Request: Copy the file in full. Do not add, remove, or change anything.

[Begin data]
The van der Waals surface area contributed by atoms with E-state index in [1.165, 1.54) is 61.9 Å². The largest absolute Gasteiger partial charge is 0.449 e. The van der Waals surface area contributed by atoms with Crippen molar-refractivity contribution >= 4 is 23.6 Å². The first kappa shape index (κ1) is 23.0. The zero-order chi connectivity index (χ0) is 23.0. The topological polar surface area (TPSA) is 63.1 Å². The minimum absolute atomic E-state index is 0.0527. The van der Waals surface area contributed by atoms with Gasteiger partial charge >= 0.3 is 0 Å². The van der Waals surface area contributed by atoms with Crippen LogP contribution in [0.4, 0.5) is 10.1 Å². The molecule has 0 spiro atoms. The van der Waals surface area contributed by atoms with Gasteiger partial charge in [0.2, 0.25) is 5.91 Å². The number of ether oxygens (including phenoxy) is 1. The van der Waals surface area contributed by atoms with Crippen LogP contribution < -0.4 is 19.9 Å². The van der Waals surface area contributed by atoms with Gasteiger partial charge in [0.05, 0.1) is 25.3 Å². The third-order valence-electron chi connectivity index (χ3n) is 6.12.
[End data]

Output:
The van der Waals surface area contributed by atoms with E-state index in [1.165, 1.54) is 61.9 Å². The largest absolute Gasteiger partial charge is 0.449 e. The van der Waals surface area contributed by atoms with Crippen molar-refractivity contribution >= 4 is 23.6 Å². The first kappa shape index (κ1) is 23.0. The zero-order chi connectivity index (χ0) is 23.0. The topological polar surface area (TPSA) is 63.1 Å². The minimum absolute atomic E-state index is 0.0527. The van der Waals surface area contributed by atoms with Gasteiger partial charge >= 0.3 is 0 Å². The van der Waals surface area contributed by atoms with Crippen LogP contribution in [0.4, 0.5) is 10.1 Å². The molecule has 0 spiro atoms. The van der Waals surface area contributed by atoms with Gasteiger partial charge in [0.2, 0.25) is 5.91 Å². The number of ether oxygens (including phenoxy) is 1. The van der Waals surface area contributed by atoms with Crippen LogP contribution < -0.4 is 19.9 Å². The van der Waals surface area contributed by atoms with Gasteiger partial charge in [0.05, 0.1) is 25.3 Å². The third-order valence-electron chi connectivity index (χ3n) is 6.12.